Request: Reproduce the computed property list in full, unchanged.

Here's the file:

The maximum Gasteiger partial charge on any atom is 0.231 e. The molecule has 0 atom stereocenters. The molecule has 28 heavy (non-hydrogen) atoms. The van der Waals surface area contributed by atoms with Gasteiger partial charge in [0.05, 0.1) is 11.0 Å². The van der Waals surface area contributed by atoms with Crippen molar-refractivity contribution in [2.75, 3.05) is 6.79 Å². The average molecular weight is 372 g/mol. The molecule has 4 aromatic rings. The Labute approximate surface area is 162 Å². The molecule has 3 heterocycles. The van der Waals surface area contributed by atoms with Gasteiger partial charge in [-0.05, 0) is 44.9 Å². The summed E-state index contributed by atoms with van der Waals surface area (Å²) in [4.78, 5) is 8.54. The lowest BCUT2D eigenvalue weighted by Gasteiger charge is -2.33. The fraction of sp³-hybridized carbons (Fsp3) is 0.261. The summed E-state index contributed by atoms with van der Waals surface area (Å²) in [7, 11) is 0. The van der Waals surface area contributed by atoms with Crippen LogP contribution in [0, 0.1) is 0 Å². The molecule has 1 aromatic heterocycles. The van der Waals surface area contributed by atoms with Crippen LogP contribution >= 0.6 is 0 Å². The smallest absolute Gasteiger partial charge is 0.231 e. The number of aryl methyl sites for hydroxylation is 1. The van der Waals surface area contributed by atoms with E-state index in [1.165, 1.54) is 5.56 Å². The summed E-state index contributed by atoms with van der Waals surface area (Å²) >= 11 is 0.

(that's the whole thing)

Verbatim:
The maximum Gasteiger partial charge on any atom is 0.231 e. The molecule has 0 atom stereocenters. The molecule has 28 heavy (non-hydrogen) atoms. The van der Waals surface area contributed by atoms with Gasteiger partial charge in [0.05, 0.1) is 11.0 Å². The van der Waals surface area contributed by atoms with Crippen molar-refractivity contribution in [2.75, 3.05) is 6.79 Å². The average molecular weight is 372 g/mol. The molecule has 4 aromatic rings. The Labute approximate surface area is 162 Å². The molecule has 3 heterocycles. The van der Waals surface area contributed by atoms with Gasteiger partial charge in [-0.05, 0) is 44.9 Å². The summed E-state index contributed by atoms with van der Waals surface area (Å²) in [4.78, 5) is 8.54. The lowest BCUT2D eigenvalue weighted by Gasteiger charge is -2.33. The fraction of sp³-hybridized carbons (Fsp3) is 0.261. The summed E-state index contributed by atoms with van der Waals surface area (Å²) in [7, 11) is 0. The van der Waals surface area contributed by atoms with Crippen LogP contribution in [0, 0.1) is 0 Å². The molecule has 1 aromatic heterocycles. The van der Waals surface area contributed by atoms with Crippen LogP contribution >= 0.6 is 0 Å². The smallest absolute Gasteiger partial charge is 0.231 e. The number of aryl methyl sites for hydroxylation is 1. The van der Waals surface area contributed by atoms with E-state index in [1.165, 1.54) is 5.56 Å². The summed E-state index contributed by atoms with van der Waals surface area (Å²) >= 11 is 0.